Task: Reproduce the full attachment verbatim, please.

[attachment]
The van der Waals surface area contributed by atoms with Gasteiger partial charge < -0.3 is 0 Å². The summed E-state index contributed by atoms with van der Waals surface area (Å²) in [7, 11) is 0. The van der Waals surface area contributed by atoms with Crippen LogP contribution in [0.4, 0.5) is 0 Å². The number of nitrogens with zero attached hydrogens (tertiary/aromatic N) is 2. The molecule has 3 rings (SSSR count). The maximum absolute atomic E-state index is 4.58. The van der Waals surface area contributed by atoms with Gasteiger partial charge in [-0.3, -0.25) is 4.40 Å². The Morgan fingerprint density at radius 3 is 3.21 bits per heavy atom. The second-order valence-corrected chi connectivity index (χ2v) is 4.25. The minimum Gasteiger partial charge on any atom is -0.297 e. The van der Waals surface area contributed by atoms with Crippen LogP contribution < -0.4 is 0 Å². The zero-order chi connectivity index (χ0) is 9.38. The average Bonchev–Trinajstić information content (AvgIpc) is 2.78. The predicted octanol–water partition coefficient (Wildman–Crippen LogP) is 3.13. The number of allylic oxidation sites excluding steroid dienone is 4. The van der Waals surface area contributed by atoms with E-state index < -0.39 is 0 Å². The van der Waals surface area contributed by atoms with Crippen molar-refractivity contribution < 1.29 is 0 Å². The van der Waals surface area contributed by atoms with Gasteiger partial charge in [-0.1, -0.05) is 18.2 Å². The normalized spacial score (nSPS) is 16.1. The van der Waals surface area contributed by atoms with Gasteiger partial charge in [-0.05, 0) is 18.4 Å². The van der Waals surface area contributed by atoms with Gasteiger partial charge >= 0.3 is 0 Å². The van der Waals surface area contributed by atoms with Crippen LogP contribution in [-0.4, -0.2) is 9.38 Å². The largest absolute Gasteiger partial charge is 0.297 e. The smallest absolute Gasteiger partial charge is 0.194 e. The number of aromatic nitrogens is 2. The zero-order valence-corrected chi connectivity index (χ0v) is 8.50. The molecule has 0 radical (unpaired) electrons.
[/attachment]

The van der Waals surface area contributed by atoms with Gasteiger partial charge < -0.3 is 0 Å². The summed E-state index contributed by atoms with van der Waals surface area (Å²) in [7, 11) is 0. The van der Waals surface area contributed by atoms with Crippen LogP contribution in [0.4, 0.5) is 0 Å². The number of nitrogens with zero attached hydrogens (tertiary/aromatic N) is 2. The molecule has 3 rings (SSSR count). The maximum absolute atomic E-state index is 4.58. The van der Waals surface area contributed by atoms with Gasteiger partial charge in [-0.3, -0.25) is 4.40 Å². The Morgan fingerprint density at radius 3 is 3.21 bits per heavy atom. The second-order valence-corrected chi connectivity index (χ2v) is 4.25. The minimum Gasteiger partial charge on any atom is -0.297 e. The van der Waals surface area contributed by atoms with Crippen LogP contribution < -0.4 is 0 Å². The zero-order chi connectivity index (χ0) is 9.38. The average Bonchev–Trinajstić information content (AvgIpc) is 2.78. The predicted octanol–water partition coefficient (Wildman–Crippen LogP) is 3.13. The number of allylic oxidation sites excluding steroid dienone is 4. The van der Waals surface area contributed by atoms with E-state index < -0.39 is 0 Å². The van der Waals surface area contributed by atoms with Crippen molar-refractivity contribution < 1.29 is 0 Å². The van der Waals surface area contributed by atoms with Gasteiger partial charge in [-0.1, -0.05) is 18.2 Å². The normalized spacial score (nSPS) is 16.1. The van der Waals surface area contributed by atoms with Gasteiger partial charge in [-0.05, 0) is 18.4 Å². The van der Waals surface area contributed by atoms with Gasteiger partial charge >= 0.3 is 0 Å². The van der Waals surface area contributed by atoms with Crippen LogP contribution in [-0.4, -0.2) is 9.38 Å². The largest absolute Gasteiger partial charge is 0.297 e. The smallest absolute Gasteiger partial charge is 0.194 e. The number of aromatic nitrogens is 2. The zero-order valence-corrected chi connectivity index (χ0v) is 8.50. The molecule has 0 radical (unpaired) electrons.